The Effect of A Minor Incident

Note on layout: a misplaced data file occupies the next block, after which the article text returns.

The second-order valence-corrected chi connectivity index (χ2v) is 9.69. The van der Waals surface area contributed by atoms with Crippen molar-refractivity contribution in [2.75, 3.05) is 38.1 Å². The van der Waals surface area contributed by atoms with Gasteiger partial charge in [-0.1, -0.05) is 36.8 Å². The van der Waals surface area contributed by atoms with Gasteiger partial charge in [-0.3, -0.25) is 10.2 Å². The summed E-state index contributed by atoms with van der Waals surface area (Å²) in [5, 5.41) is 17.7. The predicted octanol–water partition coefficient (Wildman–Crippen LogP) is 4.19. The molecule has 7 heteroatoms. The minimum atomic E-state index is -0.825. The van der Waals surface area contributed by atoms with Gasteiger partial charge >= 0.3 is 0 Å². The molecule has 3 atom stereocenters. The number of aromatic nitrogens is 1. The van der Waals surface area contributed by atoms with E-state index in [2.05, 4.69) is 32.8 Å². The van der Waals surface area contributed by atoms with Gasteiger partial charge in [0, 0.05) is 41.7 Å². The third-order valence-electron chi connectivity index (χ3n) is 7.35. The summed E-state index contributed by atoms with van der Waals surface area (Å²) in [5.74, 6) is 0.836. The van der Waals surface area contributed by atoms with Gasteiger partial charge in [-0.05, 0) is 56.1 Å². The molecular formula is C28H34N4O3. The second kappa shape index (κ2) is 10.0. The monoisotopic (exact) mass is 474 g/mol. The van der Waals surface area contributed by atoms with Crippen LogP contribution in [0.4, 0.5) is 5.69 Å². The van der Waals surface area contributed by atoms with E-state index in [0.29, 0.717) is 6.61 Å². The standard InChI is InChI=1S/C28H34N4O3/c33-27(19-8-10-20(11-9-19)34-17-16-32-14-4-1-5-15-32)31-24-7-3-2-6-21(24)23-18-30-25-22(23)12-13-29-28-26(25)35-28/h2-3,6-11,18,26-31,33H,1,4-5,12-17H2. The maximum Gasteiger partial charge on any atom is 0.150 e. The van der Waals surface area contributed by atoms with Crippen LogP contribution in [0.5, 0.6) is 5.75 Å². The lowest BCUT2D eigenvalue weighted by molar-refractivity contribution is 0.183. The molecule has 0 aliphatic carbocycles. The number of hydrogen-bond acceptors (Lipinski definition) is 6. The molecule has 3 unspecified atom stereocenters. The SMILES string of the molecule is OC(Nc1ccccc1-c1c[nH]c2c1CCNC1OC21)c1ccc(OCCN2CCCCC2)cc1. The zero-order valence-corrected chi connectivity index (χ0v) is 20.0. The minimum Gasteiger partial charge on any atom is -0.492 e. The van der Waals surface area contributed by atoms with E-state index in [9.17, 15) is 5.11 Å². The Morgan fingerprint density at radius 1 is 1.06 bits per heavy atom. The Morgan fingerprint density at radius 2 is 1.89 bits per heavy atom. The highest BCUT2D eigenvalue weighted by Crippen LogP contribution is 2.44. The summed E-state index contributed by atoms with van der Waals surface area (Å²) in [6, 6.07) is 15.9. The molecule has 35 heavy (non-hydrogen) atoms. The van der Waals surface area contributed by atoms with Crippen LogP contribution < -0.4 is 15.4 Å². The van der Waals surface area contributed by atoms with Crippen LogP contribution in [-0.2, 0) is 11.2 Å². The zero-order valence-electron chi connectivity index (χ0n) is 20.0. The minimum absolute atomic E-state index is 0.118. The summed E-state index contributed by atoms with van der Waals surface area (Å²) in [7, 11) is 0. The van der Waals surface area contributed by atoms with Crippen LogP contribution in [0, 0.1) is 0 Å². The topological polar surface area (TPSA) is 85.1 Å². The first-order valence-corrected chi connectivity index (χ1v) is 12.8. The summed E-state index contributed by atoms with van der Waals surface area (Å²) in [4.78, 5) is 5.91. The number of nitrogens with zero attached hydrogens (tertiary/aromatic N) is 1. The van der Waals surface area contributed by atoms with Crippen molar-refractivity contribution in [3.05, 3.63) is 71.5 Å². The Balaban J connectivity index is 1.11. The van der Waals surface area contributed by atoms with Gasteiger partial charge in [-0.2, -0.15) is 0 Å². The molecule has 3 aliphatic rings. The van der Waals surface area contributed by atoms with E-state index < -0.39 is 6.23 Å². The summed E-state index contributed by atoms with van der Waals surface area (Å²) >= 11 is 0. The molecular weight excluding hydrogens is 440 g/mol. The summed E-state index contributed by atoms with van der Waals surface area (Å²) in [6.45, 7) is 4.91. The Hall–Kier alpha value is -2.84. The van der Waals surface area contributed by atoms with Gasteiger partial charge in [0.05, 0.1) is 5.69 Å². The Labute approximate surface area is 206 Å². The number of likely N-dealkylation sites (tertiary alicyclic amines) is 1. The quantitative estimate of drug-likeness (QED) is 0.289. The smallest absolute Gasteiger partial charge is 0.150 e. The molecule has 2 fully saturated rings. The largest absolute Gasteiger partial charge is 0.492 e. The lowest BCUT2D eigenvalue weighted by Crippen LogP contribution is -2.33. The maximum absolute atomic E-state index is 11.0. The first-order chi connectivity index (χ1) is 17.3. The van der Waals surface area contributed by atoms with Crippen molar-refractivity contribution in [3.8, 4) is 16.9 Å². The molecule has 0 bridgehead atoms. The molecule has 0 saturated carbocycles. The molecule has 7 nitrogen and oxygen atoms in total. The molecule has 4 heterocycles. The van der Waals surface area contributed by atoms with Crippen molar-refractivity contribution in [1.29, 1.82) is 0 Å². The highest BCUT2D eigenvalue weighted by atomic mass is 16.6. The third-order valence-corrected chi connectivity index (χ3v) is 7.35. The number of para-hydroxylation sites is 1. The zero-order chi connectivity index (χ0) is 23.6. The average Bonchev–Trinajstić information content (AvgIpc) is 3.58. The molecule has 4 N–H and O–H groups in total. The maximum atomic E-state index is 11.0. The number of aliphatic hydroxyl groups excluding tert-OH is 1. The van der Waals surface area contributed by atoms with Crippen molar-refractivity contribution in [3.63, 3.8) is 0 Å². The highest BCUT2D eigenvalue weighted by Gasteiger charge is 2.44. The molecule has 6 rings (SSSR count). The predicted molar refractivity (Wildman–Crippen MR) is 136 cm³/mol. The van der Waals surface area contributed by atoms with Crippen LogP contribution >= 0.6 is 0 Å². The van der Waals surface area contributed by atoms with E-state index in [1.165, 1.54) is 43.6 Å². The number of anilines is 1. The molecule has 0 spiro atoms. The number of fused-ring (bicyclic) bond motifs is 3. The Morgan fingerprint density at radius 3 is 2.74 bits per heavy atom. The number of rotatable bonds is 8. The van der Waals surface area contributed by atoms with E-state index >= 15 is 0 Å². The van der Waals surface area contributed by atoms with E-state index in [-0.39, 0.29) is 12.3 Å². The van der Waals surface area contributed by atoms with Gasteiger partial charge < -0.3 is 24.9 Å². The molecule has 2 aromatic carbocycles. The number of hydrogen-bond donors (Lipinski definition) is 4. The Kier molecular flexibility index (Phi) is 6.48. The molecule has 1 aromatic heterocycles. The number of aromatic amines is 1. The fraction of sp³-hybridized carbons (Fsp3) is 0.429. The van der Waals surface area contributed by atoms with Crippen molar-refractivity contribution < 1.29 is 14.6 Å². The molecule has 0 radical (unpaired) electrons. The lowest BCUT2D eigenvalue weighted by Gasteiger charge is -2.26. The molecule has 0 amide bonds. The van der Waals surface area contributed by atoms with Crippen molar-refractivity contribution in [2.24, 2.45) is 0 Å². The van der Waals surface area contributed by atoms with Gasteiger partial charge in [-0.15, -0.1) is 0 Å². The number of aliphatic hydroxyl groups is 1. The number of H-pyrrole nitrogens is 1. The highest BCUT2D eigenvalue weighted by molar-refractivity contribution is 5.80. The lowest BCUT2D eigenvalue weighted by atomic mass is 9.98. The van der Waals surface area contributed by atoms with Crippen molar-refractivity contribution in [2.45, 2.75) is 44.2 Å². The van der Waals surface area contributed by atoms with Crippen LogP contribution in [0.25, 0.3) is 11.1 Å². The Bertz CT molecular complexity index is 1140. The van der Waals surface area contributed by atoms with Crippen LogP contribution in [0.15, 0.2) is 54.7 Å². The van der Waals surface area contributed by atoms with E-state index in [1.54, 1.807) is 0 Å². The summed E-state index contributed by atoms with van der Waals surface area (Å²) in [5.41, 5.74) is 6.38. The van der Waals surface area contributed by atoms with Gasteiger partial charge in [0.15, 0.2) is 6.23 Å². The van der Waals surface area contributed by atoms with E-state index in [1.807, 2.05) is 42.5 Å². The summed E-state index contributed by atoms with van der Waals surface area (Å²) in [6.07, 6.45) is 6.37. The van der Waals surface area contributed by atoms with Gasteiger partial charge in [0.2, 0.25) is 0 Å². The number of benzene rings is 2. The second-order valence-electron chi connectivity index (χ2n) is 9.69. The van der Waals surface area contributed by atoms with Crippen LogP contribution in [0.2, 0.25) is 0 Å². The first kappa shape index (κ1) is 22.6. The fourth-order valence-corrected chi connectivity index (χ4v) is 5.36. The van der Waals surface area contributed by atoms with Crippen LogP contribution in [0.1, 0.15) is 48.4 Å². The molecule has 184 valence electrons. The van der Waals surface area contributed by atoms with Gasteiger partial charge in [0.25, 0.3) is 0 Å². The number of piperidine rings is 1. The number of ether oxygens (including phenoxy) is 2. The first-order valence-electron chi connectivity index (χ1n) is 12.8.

In Yugoslavia some years ago a young boy was serving Mass, and he dropped the cruet. The priest slapped him, and said, 'Get out and never come back.' He never came back. He became the communist leader of Yugoslavia, Tito. If that priest had ever come to the good Lord in order to review what he had done, there would have been, perhaps, some remission and an altering of the effect. I can remember when I was a boy serving at the cathedral under Bishop John L. Spalding. I was about seven years of age, and I dropped the wine cruet at the offertory. Now let me tell you that there is no atomic explosion which can equal in intensity the sound of a cruet falling on a marble floor. I was frightened to death because we altar boys thought he was a stern man. After Mass, he said, 'Come here, young man. Where are you going to school when you get big?' To a seven-year-old, big is high school. I said, 'Spalding Institute.' That was the high school named after him, a much more diplomatic answer than I thought at the time. He said, 'I said when you get big. Did you ever hear of Louvain?' I said, 'No.' 'Well, you go home and tell your mother that I said that when you got big, you were to go to the University of Louvain, and some day you will be just as I am.' So I went home and told my mother what he had said, and she said, 'Yes, that's a great university in Europe.' I never once thought of that incident until I had been ordained two years and stepped off a train in Louvain. I said, 'Oh, this is where Bishop Spalding told me to go.' It was an event that in some way altered my life as it altered the life of Tito in the opposite way.